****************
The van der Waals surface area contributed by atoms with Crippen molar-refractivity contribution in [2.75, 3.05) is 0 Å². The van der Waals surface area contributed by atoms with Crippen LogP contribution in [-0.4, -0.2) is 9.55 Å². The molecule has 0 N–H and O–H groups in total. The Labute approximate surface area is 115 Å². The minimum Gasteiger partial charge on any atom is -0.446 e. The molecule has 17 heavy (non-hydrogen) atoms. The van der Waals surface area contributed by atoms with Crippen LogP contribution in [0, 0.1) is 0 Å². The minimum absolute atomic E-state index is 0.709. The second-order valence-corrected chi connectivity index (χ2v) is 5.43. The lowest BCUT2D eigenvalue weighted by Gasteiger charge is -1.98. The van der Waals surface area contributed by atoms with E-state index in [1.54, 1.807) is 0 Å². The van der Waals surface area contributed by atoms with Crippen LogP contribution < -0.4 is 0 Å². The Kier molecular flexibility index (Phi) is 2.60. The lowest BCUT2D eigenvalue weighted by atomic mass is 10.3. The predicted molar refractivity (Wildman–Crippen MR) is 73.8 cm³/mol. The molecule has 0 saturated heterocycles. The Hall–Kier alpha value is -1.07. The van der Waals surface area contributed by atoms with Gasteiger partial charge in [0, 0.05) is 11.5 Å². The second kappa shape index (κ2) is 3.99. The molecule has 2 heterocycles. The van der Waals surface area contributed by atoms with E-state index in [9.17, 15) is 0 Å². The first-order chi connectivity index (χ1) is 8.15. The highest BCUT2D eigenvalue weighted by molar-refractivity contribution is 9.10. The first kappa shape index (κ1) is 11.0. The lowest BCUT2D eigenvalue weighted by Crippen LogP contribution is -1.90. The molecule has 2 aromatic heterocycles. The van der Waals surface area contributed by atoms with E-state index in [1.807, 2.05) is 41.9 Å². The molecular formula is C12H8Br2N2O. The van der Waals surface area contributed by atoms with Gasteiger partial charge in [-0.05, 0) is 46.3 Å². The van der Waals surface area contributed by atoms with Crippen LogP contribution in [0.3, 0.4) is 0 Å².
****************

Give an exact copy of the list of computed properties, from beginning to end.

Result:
The van der Waals surface area contributed by atoms with Crippen molar-refractivity contribution in [2.75, 3.05) is 0 Å². The van der Waals surface area contributed by atoms with Crippen LogP contribution in [-0.4, -0.2) is 9.55 Å². The molecule has 0 N–H and O–H groups in total. The Labute approximate surface area is 115 Å². The minimum Gasteiger partial charge on any atom is -0.446 e. The molecule has 17 heavy (non-hydrogen) atoms. The van der Waals surface area contributed by atoms with Crippen LogP contribution in [0, 0.1) is 0 Å². The minimum absolute atomic E-state index is 0.709. The second-order valence-corrected chi connectivity index (χ2v) is 5.43. The lowest BCUT2D eigenvalue weighted by Gasteiger charge is -1.98. The van der Waals surface area contributed by atoms with E-state index in [1.54, 1.807) is 0 Å². The van der Waals surface area contributed by atoms with Crippen LogP contribution < -0.4 is 0 Å². The Kier molecular flexibility index (Phi) is 2.60. The lowest BCUT2D eigenvalue weighted by atomic mass is 10.3. The predicted molar refractivity (Wildman–Crippen MR) is 73.8 cm³/mol. The molecule has 0 saturated heterocycles. The Hall–Kier alpha value is -1.07. The van der Waals surface area contributed by atoms with Gasteiger partial charge in [0, 0.05) is 11.5 Å². The second kappa shape index (κ2) is 3.99. The molecule has 2 heterocycles. The van der Waals surface area contributed by atoms with E-state index in [9.17, 15) is 0 Å². The first-order chi connectivity index (χ1) is 8.15. The highest BCUT2D eigenvalue weighted by molar-refractivity contribution is 9.10. The first kappa shape index (κ1) is 11.0. The lowest BCUT2D eigenvalue weighted by Crippen LogP contribution is -1.90. The molecule has 2 aromatic heterocycles. The van der Waals surface area contributed by atoms with E-state index in [1.807, 2.05) is 41.9 Å². The molecular formula is C12H8Br2N2O. The van der Waals surface area contributed by atoms with Gasteiger partial charge in [-0.05, 0) is 46.3 Å². The van der Waals surface area contributed by atoms with Crippen LogP contribution in [0.3, 0.4) is 0 Å².